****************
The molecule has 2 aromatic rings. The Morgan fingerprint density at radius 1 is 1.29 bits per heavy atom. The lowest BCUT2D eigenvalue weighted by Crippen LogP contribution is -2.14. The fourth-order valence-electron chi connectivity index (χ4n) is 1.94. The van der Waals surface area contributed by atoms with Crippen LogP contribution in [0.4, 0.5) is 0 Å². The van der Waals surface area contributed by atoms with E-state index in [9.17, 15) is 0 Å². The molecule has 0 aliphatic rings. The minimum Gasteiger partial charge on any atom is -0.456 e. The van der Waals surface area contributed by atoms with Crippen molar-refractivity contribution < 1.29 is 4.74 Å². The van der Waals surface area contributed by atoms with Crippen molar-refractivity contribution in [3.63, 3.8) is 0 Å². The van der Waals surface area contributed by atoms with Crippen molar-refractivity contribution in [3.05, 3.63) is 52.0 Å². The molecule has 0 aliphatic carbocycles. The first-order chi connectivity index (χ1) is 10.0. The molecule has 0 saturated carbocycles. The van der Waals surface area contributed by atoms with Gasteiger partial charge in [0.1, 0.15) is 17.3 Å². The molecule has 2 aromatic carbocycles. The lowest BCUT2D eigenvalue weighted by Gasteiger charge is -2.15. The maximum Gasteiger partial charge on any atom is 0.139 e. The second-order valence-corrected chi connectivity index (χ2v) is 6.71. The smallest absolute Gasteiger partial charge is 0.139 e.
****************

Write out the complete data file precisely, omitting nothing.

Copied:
The molecule has 2 aromatic rings. The Morgan fingerprint density at radius 1 is 1.29 bits per heavy atom. The lowest BCUT2D eigenvalue weighted by Crippen LogP contribution is -2.14. The fourth-order valence-electron chi connectivity index (χ4n) is 1.94. The van der Waals surface area contributed by atoms with Crippen LogP contribution in [0.4, 0.5) is 0 Å². The van der Waals surface area contributed by atoms with E-state index in [9.17, 15) is 0 Å². The molecule has 0 aliphatic rings. The minimum Gasteiger partial charge on any atom is -0.456 e. The van der Waals surface area contributed by atoms with Crippen molar-refractivity contribution < 1.29 is 4.74 Å². The van der Waals surface area contributed by atoms with Crippen molar-refractivity contribution in [3.63, 3.8) is 0 Å². The van der Waals surface area contributed by atoms with Crippen molar-refractivity contribution in [3.05, 3.63) is 52.0 Å². The molecule has 0 aliphatic carbocycles. The first-order chi connectivity index (χ1) is 10.0. The molecule has 0 saturated carbocycles. The van der Waals surface area contributed by atoms with Gasteiger partial charge in [0.1, 0.15) is 17.3 Å². The molecule has 2 aromatic carbocycles. The lowest BCUT2D eigenvalue weighted by Gasteiger charge is -2.15. The maximum Gasteiger partial charge on any atom is 0.139 e. The second-order valence-corrected chi connectivity index (χ2v) is 6.71. The smallest absolute Gasteiger partial charge is 0.139 e.